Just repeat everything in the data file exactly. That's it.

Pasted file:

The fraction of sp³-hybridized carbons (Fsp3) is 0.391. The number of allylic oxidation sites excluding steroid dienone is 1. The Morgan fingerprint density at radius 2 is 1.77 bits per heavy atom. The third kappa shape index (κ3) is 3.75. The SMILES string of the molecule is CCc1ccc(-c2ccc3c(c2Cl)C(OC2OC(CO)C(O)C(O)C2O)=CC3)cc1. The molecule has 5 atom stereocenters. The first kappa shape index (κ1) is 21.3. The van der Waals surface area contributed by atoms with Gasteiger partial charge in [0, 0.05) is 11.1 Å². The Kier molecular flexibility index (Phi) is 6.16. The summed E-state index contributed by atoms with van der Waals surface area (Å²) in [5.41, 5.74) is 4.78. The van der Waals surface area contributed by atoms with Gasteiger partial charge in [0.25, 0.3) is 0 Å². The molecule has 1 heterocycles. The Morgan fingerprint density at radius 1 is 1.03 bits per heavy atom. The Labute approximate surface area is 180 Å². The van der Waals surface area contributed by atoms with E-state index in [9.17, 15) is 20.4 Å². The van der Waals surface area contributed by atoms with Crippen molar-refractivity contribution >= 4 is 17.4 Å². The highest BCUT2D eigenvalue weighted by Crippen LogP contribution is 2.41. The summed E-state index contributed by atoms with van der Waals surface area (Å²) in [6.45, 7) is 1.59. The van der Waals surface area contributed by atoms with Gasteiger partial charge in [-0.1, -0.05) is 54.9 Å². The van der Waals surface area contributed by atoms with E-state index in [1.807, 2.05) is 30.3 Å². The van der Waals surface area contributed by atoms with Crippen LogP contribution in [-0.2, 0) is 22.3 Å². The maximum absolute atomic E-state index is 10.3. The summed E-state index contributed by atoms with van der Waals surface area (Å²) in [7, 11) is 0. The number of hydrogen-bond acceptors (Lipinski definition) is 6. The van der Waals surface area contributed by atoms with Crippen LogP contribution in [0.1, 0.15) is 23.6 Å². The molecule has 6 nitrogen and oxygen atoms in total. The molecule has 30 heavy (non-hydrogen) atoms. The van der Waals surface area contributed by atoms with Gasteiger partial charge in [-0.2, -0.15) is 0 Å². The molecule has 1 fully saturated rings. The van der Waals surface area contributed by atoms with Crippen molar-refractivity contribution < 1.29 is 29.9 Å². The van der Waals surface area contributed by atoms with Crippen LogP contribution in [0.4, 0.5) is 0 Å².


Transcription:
The fraction of sp³-hybridized carbons (Fsp3) is 0.391. The number of allylic oxidation sites excluding steroid dienone is 1. The Morgan fingerprint density at radius 2 is 1.77 bits per heavy atom. The third kappa shape index (κ3) is 3.75. The SMILES string of the molecule is CCc1ccc(-c2ccc3c(c2Cl)C(OC2OC(CO)C(O)C(O)C2O)=CC3)cc1. The molecule has 5 atom stereocenters. The first kappa shape index (κ1) is 21.3. The van der Waals surface area contributed by atoms with Gasteiger partial charge in [0, 0.05) is 11.1 Å². The Kier molecular flexibility index (Phi) is 6.16. The summed E-state index contributed by atoms with van der Waals surface area (Å²) in [5.41, 5.74) is 4.78. The van der Waals surface area contributed by atoms with Gasteiger partial charge in [0.25, 0.3) is 0 Å². The molecule has 1 heterocycles. The Morgan fingerprint density at radius 1 is 1.03 bits per heavy atom. The Labute approximate surface area is 180 Å². The van der Waals surface area contributed by atoms with E-state index in [9.17, 15) is 20.4 Å². The van der Waals surface area contributed by atoms with Crippen molar-refractivity contribution >= 4 is 17.4 Å². The highest BCUT2D eigenvalue weighted by Crippen LogP contribution is 2.41. The summed E-state index contributed by atoms with van der Waals surface area (Å²) in [6.45, 7) is 1.59. The van der Waals surface area contributed by atoms with Gasteiger partial charge in [-0.1, -0.05) is 54.9 Å². The van der Waals surface area contributed by atoms with E-state index in [1.807, 2.05) is 30.3 Å². The van der Waals surface area contributed by atoms with Crippen LogP contribution in [-0.2, 0) is 22.3 Å². The maximum absolute atomic E-state index is 10.3. The summed E-state index contributed by atoms with van der Waals surface area (Å²) in [7, 11) is 0. The number of hydrogen-bond acceptors (Lipinski definition) is 6. The van der Waals surface area contributed by atoms with Crippen LogP contribution in [0.1, 0.15) is 23.6 Å². The molecule has 6 nitrogen and oxygen atoms in total. The molecule has 30 heavy (non-hydrogen) atoms. The van der Waals surface area contributed by atoms with Gasteiger partial charge in [-0.2, -0.15) is 0 Å². The molecule has 1 fully saturated rings. The van der Waals surface area contributed by atoms with Crippen molar-refractivity contribution < 1.29 is 29.9 Å². The van der Waals surface area contributed by atoms with Crippen LogP contribution in [0.4, 0.5) is 0 Å².